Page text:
Websitehttps://www.facebook.com/Burger-Fighter-Hot-Shawarma-187553741995504/

I must have driven by Burger Fighter a few dozen times, but I never gave it a second thought until it was featured on the @zachdoesburgers Instagram account (you should probably be following him, along with @burgerlab_to if you like burgers and you’re on Instagram).

Burger Fighter is an extremely unassuming hamburger/shawarma restaurant, so it’s easy enough to assume the burger is going to be lousy (Nader’s Middle Eastern Grill & Bakery in Mississauga comes to mind).

The burger is not lousy.  It’s actually quite good!  Not only that, it’s ridiculously inexpensive — I ordered the lunch special, which comes with a cheeseburger, a generous amount of fries, and a drink for $7.99.  Even McDonald’s isn’t that cheap.  That’s nuts.

Burger Fighter

And it’s a good quality burger.  It’s certainly not the best cheeseburger I’ve ever had — the flavour could have been a bit beefier, I wish there were more crust from the griddle, and the American cheese wasn’t quite as gooey as it should have been.  But the grind is nice and coarse, it hasn’t been overhandled, and it’s quite juicy despite being cooked all the way to well done.

It has a pleasant (if somewhat mild) beefy flavour that’s sadly obscured by the many toppings (they globbed on an obscene amount of ketchup and mayo, along with the usual lettuce, tomato, and pickles).

The bun, too, could have been better; it was a bit too dense and much too big for the patty, resulting in a bun-to-beef ratio that’s way off.

But for the price, and for how unimpressive the place looks from the outside, it’s a shockingly good burger.  I actually quite enjoyed it, and the fries were downright excellent.

3 out of 4

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Marben — Round 2

Marben
Location: 488 Wellington Street West, Toronto
Websitehttp://www.marben.ca/

Yes, I’ve actually reviewed Marben before, back in 2013.  Back then, they stuffed the patty with saucy braised short ribs, a practice that made me call that burger “less hamburger and more upscale sloppy joe.”

Now that they’ve started serving a more traditional burger with a regular un-stuffed beef patty, I figured a re-do was in order.

I was actually pretty excited to try it again.  The burger is quite well regarded, and now that it’s an actual hamburger instead of an odd Frankenstein creation, I figured it would be delicious.  I was all set for burger greatness.

I guess I should have left well enough alone.  As it turns out, the whole stuffing thing was actually hiding the burger’s deficiencies, which are now in plain view.  To paraphrase the late, great Roger Ebert: I hated hated hated hated hated this burger.  It was so bad.

It’s basically the same burger it was before, but with braised brisket on top instead of short rib in the middle.  From the menu: “beef fat brioche, aged cheddar, branston pickle, braised brisket.”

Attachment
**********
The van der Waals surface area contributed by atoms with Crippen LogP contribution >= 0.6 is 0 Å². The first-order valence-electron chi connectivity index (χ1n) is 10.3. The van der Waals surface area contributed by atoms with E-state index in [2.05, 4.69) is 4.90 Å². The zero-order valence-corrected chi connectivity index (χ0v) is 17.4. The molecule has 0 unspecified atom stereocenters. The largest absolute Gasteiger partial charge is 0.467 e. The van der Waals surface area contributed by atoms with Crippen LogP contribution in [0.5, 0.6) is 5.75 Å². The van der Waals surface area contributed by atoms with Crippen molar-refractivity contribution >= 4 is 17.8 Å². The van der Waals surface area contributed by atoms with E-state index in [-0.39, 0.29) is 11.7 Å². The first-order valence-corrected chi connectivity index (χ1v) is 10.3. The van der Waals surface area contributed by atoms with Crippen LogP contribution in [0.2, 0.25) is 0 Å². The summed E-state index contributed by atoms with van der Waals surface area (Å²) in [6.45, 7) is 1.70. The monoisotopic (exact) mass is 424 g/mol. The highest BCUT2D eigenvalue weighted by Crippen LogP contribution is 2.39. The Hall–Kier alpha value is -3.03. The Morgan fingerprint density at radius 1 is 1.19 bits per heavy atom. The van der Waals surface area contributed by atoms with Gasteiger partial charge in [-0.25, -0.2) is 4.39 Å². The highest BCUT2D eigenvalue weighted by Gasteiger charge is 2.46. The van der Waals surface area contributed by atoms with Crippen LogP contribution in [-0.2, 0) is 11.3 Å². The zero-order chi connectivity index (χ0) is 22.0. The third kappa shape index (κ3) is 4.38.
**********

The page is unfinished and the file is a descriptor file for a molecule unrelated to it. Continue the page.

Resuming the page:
Marben

I’m going to cut right to the chase: the patty itself was horrible.  I’ve had a lot of overly dry burgers since starting this blog, and this might have been the most egregiously, ridiculously, unpleasantly Sahara dry.  I don’t think there was an ounce of moisture in it, despite only being cooked to a nice rosy-pink medium.

I don’t know what cut of beef they’re using in this thing, but it’s obviously all wrong.  It’s one of those burgers that’s so dry, as you’re chewing it you’re wondering, “how am I even going to swallow this??”  The waiter must have refiled my water about five times, because I had to keep drinking and drinking and drinking just to keep my mouth from completely drying out.

The beef was also too finely ground; combined with the dryness, the texture was a complete nightmare.  It made me want to hurl the burger across the restaurant, run out, and then never eat or review a hamburger again.

I was wondering if this was just a one-off issue, but the fact that the burger wasn’t even cooked past medium and was still this insanely dry (not to mention the overly fine grind) makes me think that they’re using beef that’s way, way, way too lean and then preparing it poorly.

The flavour was okay, at least — not particularly beefy, but pleasant enough.  But with that texture, it didn’t matter.

Everything else was fine, I guess.  The brisket was okay, but like the patty, it was dry — there will be absolutely no mistaking this version of the burger for a sloppy joe.  The other toppings were good, though the cheddar was so sparingly applied that if I hadn’t seen it, I would have never known it was there.

The bun was dry too, because why the hell not, right??  I’ve had worse, but I think it might have either been slightly overbaked or a day or two past its prime.

The fries were great, though.  So there’s that at least.

1 out of 4

Marben - the outside Marben - the restaurant Marben - the burger and fries Marben - the burger Marben - the burger

Burgers Park


Location: 10 William Sylvester Drive, North York
Websitehttp://burgerspark.ca/

Are you familiar with Shake Shack, the very popular chain of New York-based burger joints?  Someone at Burgers Park sure is — the style of burger, the paper wrapper it comes in, the crinkle-cut fries, the hot dogs, the milkshakes, the logo, and even the faux-park setting (the original Shake Shack is in Madison Square Park in New York) are all Shake Shack through and through.

BlogTO’s profile of the place states that the owners claim that the similarities to Shake Shake are coincidental.  Anything is possible, I suppose, but if that’s a coincidence it’s like the winning the lottery of coincidences.  Feels like a long-shot.

But don’t get me wrong: I’m not saying this is a bad thing.  Shake Shack is beloved.  If you’re going to steal, steal from the best.  We’re never going to get a Shake Shack location in Toronto, so we may as well get a homage.

And it’s really good!  If it hadn’t been great then the whole thing might have felt sad, but clearly, Burgers Park is ready to roll with the big boys.

I ordered the Park Burger, which is a classic griddled cheeseburger topped with lettuce, tomato, sauteed onions, and dijonnaise.